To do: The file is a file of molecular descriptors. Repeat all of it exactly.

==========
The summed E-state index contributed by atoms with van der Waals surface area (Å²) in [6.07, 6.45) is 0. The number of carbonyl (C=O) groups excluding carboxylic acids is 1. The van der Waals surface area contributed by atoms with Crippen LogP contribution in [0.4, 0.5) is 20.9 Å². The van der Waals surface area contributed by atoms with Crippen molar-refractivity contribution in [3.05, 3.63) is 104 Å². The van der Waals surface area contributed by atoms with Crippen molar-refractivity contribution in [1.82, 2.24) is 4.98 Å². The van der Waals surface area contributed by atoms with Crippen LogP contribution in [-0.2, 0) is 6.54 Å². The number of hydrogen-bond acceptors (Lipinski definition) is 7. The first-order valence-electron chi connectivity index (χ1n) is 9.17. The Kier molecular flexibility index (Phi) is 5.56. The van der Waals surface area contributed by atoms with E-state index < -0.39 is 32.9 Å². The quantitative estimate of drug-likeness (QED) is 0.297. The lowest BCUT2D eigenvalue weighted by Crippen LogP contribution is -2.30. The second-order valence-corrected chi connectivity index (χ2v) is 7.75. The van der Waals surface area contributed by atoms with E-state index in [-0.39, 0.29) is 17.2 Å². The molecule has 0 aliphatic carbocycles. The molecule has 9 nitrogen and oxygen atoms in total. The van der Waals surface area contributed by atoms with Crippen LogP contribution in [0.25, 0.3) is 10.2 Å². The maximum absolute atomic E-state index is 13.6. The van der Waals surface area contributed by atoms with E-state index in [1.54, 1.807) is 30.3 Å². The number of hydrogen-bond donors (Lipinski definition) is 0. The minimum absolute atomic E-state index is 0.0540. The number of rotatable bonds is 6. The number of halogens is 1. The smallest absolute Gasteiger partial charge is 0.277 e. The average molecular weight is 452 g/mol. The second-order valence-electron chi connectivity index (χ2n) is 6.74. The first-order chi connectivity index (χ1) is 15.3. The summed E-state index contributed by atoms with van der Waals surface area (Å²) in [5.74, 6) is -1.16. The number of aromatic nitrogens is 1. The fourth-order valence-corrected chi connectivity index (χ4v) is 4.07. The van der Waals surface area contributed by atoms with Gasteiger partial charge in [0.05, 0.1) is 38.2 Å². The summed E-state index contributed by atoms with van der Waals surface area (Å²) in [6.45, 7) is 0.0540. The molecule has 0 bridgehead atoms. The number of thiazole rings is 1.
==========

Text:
The summed E-state index contributed by atoms with van der Waals surface area (Å²) in [6.07, 6.45) is 0. The number of carbonyl (C=O) groups excluding carboxylic acids is 1. The van der Waals surface area contributed by atoms with Crippen LogP contribution in [0.4, 0.5) is 20.9 Å². The van der Waals surface area contributed by atoms with Crippen molar-refractivity contribution in [3.05, 3.63) is 104 Å². The van der Waals surface area contributed by atoms with Crippen molar-refractivity contribution in [1.82, 2.24) is 4.98 Å². The van der Waals surface area contributed by atoms with Crippen LogP contribution in [-0.2, 0) is 6.54 Å². The number of hydrogen-bond acceptors (Lipinski definition) is 7. The first-order valence-electron chi connectivity index (χ1n) is 9.17. The Kier molecular flexibility index (Phi) is 5.56. The van der Waals surface area contributed by atoms with E-state index < -0.39 is 32.9 Å². The quantitative estimate of drug-likeness (QED) is 0.297. The lowest BCUT2D eigenvalue weighted by Crippen LogP contribution is -2.30. The second-order valence-corrected chi connectivity index (χ2v) is 7.75. The van der Waals surface area contributed by atoms with E-state index in [-0.39, 0.29) is 17.2 Å². The molecule has 0 aliphatic carbocycles. The molecule has 9 nitrogen and oxygen atoms in total. The van der Waals surface area contributed by atoms with Crippen LogP contribution in [0.25, 0.3) is 10.2 Å². The maximum absolute atomic E-state index is 13.6. The van der Waals surface area contributed by atoms with E-state index in [1.54, 1.807) is 30.3 Å². The number of hydrogen-bond donors (Lipinski definition) is 0. The minimum absolute atomic E-state index is 0.0540. The number of rotatable bonds is 6. The number of halogens is 1. The smallest absolute Gasteiger partial charge is 0.277 e. The average molecular weight is 452 g/mol. The second-order valence-electron chi connectivity index (χ2n) is 6.74. The first-order chi connectivity index (χ1) is 15.3. The summed E-state index contributed by atoms with van der Waals surface area (Å²) in [5.74, 6) is -1.16. The number of aromatic nitrogens is 1. The fourth-order valence-corrected chi connectivity index (χ4v) is 4.07. The van der Waals surface area contributed by atoms with Gasteiger partial charge in [0.05, 0.1) is 38.2 Å². The summed E-state index contributed by atoms with van der Waals surface area (Å²) in [6.45, 7) is 0.0540. The molecule has 0 bridgehead atoms. The number of thiazole rings is 1.